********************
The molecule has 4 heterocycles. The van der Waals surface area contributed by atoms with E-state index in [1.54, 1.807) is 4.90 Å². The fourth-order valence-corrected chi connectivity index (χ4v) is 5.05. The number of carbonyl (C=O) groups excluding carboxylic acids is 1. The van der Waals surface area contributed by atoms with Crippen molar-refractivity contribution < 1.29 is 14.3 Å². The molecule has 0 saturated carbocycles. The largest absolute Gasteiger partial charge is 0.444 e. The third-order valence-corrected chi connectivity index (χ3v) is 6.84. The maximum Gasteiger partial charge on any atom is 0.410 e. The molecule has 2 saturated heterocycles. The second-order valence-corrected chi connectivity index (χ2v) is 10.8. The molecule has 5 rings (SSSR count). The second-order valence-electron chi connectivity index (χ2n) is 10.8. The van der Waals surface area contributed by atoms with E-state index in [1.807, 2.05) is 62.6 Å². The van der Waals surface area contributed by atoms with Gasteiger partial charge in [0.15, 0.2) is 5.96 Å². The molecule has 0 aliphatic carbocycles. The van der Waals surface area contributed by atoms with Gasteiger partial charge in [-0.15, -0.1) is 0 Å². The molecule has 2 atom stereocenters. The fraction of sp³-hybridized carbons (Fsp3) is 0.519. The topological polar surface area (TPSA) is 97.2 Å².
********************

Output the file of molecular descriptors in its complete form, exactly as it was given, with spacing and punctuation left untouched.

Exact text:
The molecule has 4 heterocycles. The van der Waals surface area contributed by atoms with E-state index in [1.54, 1.807) is 4.90 Å². The fourth-order valence-corrected chi connectivity index (χ4v) is 5.05. The number of carbonyl (C=O) groups excluding carboxylic acids is 1. The van der Waals surface area contributed by atoms with Crippen molar-refractivity contribution < 1.29 is 14.3 Å². The molecule has 0 saturated carbocycles. The largest absolute Gasteiger partial charge is 0.444 e. The third-order valence-corrected chi connectivity index (χ3v) is 6.84. The maximum Gasteiger partial charge on any atom is 0.410 e. The molecule has 2 saturated heterocycles. The second-order valence-corrected chi connectivity index (χ2v) is 10.8. The molecule has 5 rings (SSSR count). The second-order valence-electron chi connectivity index (χ2n) is 10.8. The van der Waals surface area contributed by atoms with E-state index in [1.807, 2.05) is 62.6 Å². The van der Waals surface area contributed by atoms with Gasteiger partial charge in [0.15, 0.2) is 5.96 Å². The molecule has 0 aliphatic carbocycles. The van der Waals surface area contributed by atoms with Gasteiger partial charge in [-0.15, -0.1) is 0 Å². The molecule has 2 atom stereocenters. The fraction of sp³-hybridized carbons (Fsp3) is 0.519. The topological polar surface area (TPSA) is 97.2 Å².